Think back to those kegels you just did! When you leaned forward, you likely felt your kegel more in the front (clitoris area), and conversely, when leaning back and slouching, you may have felt it more in your anus.  The neutral position should allow you to feel the entire support of the pelvic floor.
Don’t know how to kegel? About 2 of 3 women do them incorrectly. Quick tutorial.  Inhale and relax.  As you do the pelvic floor muscles will go down, too. As you exhale, draw your pelvic floor up (stopping the flow of urine is a common cue).  Don’t go squeezing your butt cheeks.  Your body shouldn’t move.  That’s the beauty of a kegel…no one can tell when you are doing them.
Listen up, the point of this drill is to teach you to find neutral alignment as you practice engaging your core and pelvic floor.  A pelvic floor physical therapist will best help you learn to engage your pelvic floor. Find one here.  I’m not suggesting you walk around kegeling all day.  In fact, doing endless kegels can cause more harm than good if your pelvic floor is already overly tight (yes, too tight can cause problems).  If your bicep were injured and tight from lifting too much, you wouldn’t remedy it by doing endless bicep curls.  A good pelvic floor PT will be able to assess. See one!  But definitely get to know your pelvic floor and its power.  This will help you in and out of the gym!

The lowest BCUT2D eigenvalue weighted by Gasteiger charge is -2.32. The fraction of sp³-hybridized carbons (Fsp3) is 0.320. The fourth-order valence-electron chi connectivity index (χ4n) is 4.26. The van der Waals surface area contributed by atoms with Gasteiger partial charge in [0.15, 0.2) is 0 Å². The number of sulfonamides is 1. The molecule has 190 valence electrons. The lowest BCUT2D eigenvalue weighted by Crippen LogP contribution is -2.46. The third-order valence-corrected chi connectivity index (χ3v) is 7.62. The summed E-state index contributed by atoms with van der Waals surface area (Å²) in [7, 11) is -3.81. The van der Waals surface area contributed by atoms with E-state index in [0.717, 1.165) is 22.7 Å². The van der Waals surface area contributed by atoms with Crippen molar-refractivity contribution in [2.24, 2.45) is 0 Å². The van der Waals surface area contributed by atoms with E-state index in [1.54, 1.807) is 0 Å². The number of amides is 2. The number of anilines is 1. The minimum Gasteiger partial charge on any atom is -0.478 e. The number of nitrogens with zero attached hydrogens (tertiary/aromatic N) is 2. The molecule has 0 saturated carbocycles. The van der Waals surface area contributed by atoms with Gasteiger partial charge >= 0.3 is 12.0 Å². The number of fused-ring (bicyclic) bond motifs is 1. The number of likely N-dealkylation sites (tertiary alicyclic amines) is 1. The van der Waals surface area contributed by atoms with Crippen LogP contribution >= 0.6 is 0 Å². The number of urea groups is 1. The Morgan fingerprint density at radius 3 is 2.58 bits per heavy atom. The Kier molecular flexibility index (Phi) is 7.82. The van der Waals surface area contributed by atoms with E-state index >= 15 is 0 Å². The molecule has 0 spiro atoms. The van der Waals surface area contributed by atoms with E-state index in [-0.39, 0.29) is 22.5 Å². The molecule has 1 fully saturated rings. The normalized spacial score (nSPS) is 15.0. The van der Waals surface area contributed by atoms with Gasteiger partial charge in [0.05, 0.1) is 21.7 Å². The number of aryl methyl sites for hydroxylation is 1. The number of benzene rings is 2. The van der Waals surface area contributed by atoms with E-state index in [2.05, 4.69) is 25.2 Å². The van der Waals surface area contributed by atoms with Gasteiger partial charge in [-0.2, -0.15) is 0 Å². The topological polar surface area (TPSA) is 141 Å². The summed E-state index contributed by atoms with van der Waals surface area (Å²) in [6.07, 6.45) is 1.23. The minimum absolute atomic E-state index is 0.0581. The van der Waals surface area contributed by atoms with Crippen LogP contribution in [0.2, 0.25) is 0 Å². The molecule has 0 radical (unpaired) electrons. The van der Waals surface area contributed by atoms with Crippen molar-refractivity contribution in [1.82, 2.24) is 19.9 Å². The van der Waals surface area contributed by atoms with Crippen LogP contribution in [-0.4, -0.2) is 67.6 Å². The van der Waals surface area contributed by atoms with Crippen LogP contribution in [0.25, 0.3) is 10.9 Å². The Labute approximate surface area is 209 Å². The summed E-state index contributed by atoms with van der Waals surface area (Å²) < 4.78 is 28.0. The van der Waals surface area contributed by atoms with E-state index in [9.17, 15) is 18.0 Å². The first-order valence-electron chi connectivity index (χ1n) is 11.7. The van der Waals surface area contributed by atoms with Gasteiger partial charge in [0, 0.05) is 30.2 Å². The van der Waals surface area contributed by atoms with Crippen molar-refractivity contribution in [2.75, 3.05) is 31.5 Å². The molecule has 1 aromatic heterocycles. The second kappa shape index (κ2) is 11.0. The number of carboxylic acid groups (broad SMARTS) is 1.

Be mindful as you move throughout the day.
What we do in the 23 hours outside the gym makes a big impact on our postpartum healing.  Be mindful as you move.  Remember that our pelvic floor is best recruited when we are in “neutral” alignment.

Square Those Hips. This is a cue to remind you that you can best lift or carry when your hips are squared and your core is engaged.

Carrying a kid? Square those hips. Carrying a car seat? Square those hips. Carrying groceries? Square em’!